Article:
Industrial style gets a rustic, personal edge in a historic Chicago building, thanks to lots of wood and meaningful collections
This loft-style condo originated in the early-1900s building that once housed the industrial bakery for the National Biscuit Company (later known as Nabisco); the building was converted to residences in the 1990s.
House at a Glance
- Who lives here: A professional couple
- Location: West Loop neighborhood of Chicago
- Builder: Vero
- Size: 2,880 square feet (268 meters); 2 bedrooms, 3 full bathrooms, 1 half bathroom
The three-level unit’s original interior was decidedly tame: white walls, carpeting, marble surfaces. Chicago architect Steve Besch of Besch Design renovated the main living space to create a more rustic, industrial backdrop for their eclectic furnishings, vintage pieces, reclaimed objects and artwork.
Two sets of double-hung windows flood the main living space with natural light. The owners control light and privacy with motorized shades and added floor-to-ceiling draperies for a dramatic effect. As the ceiling-mounted ductwork didn’t efficiently heat the 26-foot-high volume, radiant floor heating was added during the renovation.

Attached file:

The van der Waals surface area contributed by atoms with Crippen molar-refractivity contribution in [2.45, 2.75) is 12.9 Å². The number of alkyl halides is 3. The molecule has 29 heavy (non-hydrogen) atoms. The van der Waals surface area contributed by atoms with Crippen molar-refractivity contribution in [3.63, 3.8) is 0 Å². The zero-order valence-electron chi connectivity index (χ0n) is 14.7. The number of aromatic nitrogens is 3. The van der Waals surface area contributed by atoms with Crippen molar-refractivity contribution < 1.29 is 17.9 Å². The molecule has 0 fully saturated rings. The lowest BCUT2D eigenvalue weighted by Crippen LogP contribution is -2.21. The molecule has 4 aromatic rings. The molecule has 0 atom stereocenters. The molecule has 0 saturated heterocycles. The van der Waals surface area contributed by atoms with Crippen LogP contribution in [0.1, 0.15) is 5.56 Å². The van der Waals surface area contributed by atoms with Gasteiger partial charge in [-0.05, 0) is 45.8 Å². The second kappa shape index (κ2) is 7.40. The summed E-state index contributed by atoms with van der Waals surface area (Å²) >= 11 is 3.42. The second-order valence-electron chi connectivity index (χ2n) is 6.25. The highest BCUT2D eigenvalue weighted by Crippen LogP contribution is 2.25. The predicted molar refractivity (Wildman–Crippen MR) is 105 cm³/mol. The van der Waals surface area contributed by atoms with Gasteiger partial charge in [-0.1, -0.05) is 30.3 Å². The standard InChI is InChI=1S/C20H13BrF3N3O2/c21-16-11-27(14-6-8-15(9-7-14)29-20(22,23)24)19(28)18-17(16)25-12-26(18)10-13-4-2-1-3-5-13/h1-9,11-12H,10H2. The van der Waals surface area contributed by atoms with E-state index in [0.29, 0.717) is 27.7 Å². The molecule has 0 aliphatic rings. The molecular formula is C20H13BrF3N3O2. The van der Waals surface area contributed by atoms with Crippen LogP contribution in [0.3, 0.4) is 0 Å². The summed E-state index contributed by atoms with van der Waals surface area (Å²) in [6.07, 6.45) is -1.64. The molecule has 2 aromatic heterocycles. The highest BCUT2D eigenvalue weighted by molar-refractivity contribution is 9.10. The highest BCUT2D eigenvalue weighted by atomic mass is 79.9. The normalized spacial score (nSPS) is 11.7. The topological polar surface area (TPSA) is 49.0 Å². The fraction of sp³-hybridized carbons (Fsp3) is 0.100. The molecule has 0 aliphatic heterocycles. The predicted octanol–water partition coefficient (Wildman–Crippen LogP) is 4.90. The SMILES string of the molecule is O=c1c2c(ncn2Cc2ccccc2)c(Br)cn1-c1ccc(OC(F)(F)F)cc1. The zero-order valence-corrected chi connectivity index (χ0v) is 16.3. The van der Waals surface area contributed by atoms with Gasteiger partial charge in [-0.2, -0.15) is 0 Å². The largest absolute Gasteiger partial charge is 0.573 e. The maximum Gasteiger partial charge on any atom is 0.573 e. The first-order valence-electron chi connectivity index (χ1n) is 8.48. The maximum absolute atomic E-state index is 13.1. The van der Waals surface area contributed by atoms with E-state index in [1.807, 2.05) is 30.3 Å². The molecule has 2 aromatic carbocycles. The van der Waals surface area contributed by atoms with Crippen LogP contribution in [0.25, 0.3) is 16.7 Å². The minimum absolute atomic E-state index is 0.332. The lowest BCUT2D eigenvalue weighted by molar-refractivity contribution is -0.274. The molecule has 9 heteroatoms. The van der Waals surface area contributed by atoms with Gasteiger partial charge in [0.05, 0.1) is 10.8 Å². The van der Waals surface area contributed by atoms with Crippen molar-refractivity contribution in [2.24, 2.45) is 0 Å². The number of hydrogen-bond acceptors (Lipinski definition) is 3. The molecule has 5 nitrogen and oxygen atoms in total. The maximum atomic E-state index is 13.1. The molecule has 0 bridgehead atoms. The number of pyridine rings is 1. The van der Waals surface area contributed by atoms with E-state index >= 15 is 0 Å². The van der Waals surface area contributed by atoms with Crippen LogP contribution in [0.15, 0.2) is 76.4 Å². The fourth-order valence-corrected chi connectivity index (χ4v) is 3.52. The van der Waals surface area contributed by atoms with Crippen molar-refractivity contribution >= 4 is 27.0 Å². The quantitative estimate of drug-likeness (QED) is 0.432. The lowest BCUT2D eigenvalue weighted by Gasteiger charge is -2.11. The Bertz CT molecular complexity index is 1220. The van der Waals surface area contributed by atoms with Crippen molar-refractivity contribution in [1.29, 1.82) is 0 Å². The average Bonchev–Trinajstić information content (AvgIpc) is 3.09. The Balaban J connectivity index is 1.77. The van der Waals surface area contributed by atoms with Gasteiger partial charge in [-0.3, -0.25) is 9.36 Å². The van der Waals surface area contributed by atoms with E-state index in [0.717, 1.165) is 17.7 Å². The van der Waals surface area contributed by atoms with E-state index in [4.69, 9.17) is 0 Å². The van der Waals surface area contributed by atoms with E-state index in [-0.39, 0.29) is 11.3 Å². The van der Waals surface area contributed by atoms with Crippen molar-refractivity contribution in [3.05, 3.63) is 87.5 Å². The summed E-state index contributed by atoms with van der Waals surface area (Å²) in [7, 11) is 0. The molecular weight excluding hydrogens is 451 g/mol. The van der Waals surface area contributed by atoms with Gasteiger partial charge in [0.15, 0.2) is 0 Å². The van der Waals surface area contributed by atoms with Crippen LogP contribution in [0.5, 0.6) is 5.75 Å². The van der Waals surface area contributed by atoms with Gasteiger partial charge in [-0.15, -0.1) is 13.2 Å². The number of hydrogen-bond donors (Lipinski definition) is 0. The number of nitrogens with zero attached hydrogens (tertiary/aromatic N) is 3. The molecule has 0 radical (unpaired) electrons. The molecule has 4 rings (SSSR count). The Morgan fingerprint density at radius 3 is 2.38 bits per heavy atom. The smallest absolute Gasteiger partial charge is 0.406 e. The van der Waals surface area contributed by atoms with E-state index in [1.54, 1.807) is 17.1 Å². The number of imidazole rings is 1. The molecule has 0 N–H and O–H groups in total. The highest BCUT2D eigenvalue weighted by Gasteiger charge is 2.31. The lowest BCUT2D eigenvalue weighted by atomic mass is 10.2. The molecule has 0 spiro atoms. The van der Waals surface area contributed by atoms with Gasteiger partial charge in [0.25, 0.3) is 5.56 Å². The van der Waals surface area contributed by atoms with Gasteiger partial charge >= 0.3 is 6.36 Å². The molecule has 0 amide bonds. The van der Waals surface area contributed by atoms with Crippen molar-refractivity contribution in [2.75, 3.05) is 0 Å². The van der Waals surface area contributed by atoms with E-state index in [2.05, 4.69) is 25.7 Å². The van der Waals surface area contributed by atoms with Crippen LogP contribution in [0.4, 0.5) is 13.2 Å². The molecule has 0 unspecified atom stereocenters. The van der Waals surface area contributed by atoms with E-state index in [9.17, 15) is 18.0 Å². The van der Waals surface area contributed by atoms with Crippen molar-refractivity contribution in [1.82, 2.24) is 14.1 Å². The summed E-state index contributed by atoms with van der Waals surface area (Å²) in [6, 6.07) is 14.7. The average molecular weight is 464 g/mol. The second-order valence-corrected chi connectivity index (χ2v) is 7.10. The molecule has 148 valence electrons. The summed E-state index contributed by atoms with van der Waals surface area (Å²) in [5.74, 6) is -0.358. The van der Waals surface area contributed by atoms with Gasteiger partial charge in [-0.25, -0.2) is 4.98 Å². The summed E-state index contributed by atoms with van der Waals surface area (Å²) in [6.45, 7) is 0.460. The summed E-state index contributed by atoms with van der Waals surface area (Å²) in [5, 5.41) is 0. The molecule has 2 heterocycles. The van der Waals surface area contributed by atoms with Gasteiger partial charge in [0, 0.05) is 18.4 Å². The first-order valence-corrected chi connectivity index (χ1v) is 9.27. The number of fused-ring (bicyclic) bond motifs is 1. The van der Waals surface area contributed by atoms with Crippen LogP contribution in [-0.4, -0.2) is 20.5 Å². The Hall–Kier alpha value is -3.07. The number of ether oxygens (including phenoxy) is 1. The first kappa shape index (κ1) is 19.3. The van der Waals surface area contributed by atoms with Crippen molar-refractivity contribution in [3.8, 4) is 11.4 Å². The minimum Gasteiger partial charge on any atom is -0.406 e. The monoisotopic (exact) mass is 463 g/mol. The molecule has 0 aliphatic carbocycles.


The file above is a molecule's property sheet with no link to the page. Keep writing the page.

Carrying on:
Reclaimed barn wood replaced drywall in the living room, creating a space to display the husband’s guitar collection, a nod to his youthful days in bands. The vintage spotlights for the guitar wall, now fitted with LEDs, were once used in Playboy’s Chicago production studios. Barn wood also frames the wall around the opening to the third-level master bedroom and was used to create bifold window shutters for privacy.
A view from the master bedroom’s opening includes the main level, the mezzanine guest bedroom and, above it, a third-level seating area. The architect removed existing built-in bookcases from the mezzanine and third levels to create more room for furniture.
A mezzanine-level loft above the living space houses a guest bedroom and bath. At the far end of the main level, a double-sided fireplace warms the living space and, on the other side, the home office. Most of the furnishings throughout came from the owners’ previous residence.
Preserved Original Features
Old hardware around the opening to the kitchen once held the massive oven doors. The loft’s original exposed brick walls were sealed to prevent dust emissions from the old bricks and mortar.
The kitchen was updated with new antique-patinated cabinetry, an expanded island, concrete countertops and stainless steel appliances, giving the owners enough equipment and space to entertain family and friends.
Exposed original trusses frame the third-level seating area. During the renovation the architect and the owners found Carnegie Steel stamps on the trusses.